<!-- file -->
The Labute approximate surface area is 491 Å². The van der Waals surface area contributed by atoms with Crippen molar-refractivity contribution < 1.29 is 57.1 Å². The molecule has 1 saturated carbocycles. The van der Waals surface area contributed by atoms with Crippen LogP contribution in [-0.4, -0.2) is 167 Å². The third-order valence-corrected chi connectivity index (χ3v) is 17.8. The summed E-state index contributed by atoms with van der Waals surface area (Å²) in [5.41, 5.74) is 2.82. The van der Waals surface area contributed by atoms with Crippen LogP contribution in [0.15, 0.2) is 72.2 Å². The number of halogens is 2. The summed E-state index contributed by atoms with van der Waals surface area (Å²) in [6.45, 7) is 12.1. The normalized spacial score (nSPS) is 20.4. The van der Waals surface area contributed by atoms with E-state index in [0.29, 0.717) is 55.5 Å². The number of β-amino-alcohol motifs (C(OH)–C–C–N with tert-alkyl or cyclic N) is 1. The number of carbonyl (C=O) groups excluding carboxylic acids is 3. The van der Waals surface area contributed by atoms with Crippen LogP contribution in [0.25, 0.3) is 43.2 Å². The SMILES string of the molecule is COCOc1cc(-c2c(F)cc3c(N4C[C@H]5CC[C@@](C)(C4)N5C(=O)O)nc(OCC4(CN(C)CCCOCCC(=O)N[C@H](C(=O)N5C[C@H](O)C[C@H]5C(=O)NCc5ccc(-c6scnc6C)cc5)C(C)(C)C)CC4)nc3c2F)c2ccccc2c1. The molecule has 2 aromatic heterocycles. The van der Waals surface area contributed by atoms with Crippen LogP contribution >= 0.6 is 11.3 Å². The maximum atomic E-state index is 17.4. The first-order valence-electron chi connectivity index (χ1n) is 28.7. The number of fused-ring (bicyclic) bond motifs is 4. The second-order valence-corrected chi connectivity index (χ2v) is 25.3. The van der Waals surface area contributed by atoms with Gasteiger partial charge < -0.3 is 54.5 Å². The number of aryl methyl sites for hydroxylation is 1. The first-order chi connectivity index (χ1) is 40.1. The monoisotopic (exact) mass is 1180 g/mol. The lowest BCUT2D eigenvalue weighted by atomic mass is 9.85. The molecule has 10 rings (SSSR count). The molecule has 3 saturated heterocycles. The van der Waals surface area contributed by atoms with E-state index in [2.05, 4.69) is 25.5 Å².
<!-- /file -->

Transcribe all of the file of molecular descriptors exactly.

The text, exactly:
The Labute approximate surface area is 491 Å². The van der Waals surface area contributed by atoms with Crippen molar-refractivity contribution < 1.29 is 57.1 Å². The molecule has 1 saturated carbocycles. The van der Waals surface area contributed by atoms with Crippen LogP contribution in [-0.4, -0.2) is 167 Å². The third-order valence-corrected chi connectivity index (χ3v) is 17.8. The summed E-state index contributed by atoms with van der Waals surface area (Å²) in [5.41, 5.74) is 2.82. The van der Waals surface area contributed by atoms with Crippen LogP contribution in [0.15, 0.2) is 72.2 Å². The number of halogens is 2. The summed E-state index contributed by atoms with van der Waals surface area (Å²) in [6.45, 7) is 12.1. The normalized spacial score (nSPS) is 20.4. The van der Waals surface area contributed by atoms with E-state index in [0.29, 0.717) is 55.5 Å². The number of β-amino-alcohol motifs (C(OH)–C–C–N with tert-alkyl or cyclic N) is 1. The number of carbonyl (C=O) groups excluding carboxylic acids is 3. The van der Waals surface area contributed by atoms with Crippen LogP contribution in [0.25, 0.3) is 43.2 Å². The SMILES string of the molecule is COCOc1cc(-c2c(F)cc3c(N4C[C@H]5CC[C@@](C)(C4)N5C(=O)O)nc(OCC4(CN(C)CCCOCCC(=O)N[C@H](C(=O)N5C[C@H](O)C[C@H]5C(=O)NCc5ccc(-c6scnc6C)cc5)C(C)(C)C)CC4)nc3c2F)c2ccccc2c1. The molecule has 2 aromatic heterocycles. The van der Waals surface area contributed by atoms with Crippen LogP contribution >= 0.6 is 11.3 Å². The maximum atomic E-state index is 17.4. The first-order valence-electron chi connectivity index (χ1n) is 28.7. The number of fused-ring (bicyclic) bond motifs is 4. The second-order valence-corrected chi connectivity index (χ2v) is 25.3. The van der Waals surface area contributed by atoms with Gasteiger partial charge < -0.3 is 54.5 Å². The number of aryl methyl sites for hydroxylation is 1. The first-order chi connectivity index (χ1) is 40.1. The monoisotopic (exact) mass is 1180 g/mol. The lowest BCUT2D eigenvalue weighted by atomic mass is 9.85. The molecule has 10 rings (SSSR count). The molecule has 3 saturated heterocycles. The van der Waals surface area contributed by atoms with E-state index in [2.05, 4.69) is 25.5 Å².